The reason could be that high-intelligence people think more and for longer periods of time. They also tend to overthink and worry, be hypervigilant to stressful cues in their environment, overanalyze things, and have high physiological excitability.
“Happiness in intelligent people is the rarest thing I know.” — Ernest Hemingway
A study by the London School of Economics found that highly intelligent people are prone to insomnia. The researchers also discovered that as the average IQ level rises, so does the rate of sleep achieved in hours per night (Why night owls are more intelligent, Kanazawa & Perina, 2009).
It is also observed that high intelligence people have high impulsivity. They find it hard to avoid instant gratification, and often prefer immediate rewards while devaluing future rewards.
Also, they often do not plan too meticulously before an activity. The reason being they rely on their intelligence to carry them through without exceptional preparation, and to find creative, parallel solutions.
10. Are high achievers.
First, it would be too wrong to say that all intelligent people are high achievers.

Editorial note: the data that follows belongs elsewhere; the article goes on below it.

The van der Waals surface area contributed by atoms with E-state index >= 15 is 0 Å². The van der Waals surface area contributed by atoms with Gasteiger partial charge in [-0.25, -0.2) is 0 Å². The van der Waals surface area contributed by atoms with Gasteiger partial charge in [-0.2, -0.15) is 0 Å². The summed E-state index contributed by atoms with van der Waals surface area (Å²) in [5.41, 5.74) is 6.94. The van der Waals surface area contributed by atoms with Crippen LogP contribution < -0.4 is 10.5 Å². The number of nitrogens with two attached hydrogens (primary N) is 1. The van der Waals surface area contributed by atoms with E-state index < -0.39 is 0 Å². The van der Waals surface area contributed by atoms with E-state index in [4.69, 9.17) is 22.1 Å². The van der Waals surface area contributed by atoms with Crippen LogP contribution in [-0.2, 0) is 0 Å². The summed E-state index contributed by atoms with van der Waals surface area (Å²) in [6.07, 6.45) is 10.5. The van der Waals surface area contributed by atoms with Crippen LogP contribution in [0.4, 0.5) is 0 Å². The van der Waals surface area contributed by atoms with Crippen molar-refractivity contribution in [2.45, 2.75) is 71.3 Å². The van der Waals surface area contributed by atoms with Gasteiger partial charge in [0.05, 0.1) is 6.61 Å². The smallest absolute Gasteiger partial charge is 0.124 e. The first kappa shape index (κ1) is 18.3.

However, almost all exceptional achievers have an intelligence higher than the average population. Success often comes from luck (randomness), timing, smart decisions, opportunities, and intelligence.
As they say, successful people aren’t just lucky, they are successful because they were lucky, and, we may add, intelligent.
Malcolm Gladwell’s book Outliers picks up how The Beatles and Bill Gates both were exceptionally lucky to have landed opportunities to get where they got.
Some notable Mensa members from Hollywood are Britt Rentschler, Nicole Kidman, Jodie Foster, Geena Davis, Dolph Lundgren, Edward Norton, Quentin Tarantino, Bruce Willis, and James Woods (who is claimed to have an IQ of 180).
The negative aspect of this sign is that they frequently experience “imposter syndrome,” or thoughts of doubt about their ability and deservingness of recognition.
It happens because, possibly, brilliant people always challenge themselves, so they frequently face new and hard situations that they solve and grow out of, which may make them feel like an imposter.
What is intelligence?
Intelligence is difficult to define. However, most researchers agree that intelligence includes two main components: fluid intelligence, which is the ability to reason and solve new problems; and crystallized intelligence, which is knowledge acquired from experience.
These two components can be independent of each other. Some people may have high fluid intelligence but low crystallized intelligence.
The same experience can increase crystallized intelligence but may not necessarily improve fluid intelligence. You can’t use abstract reasoning to predict an event precisely.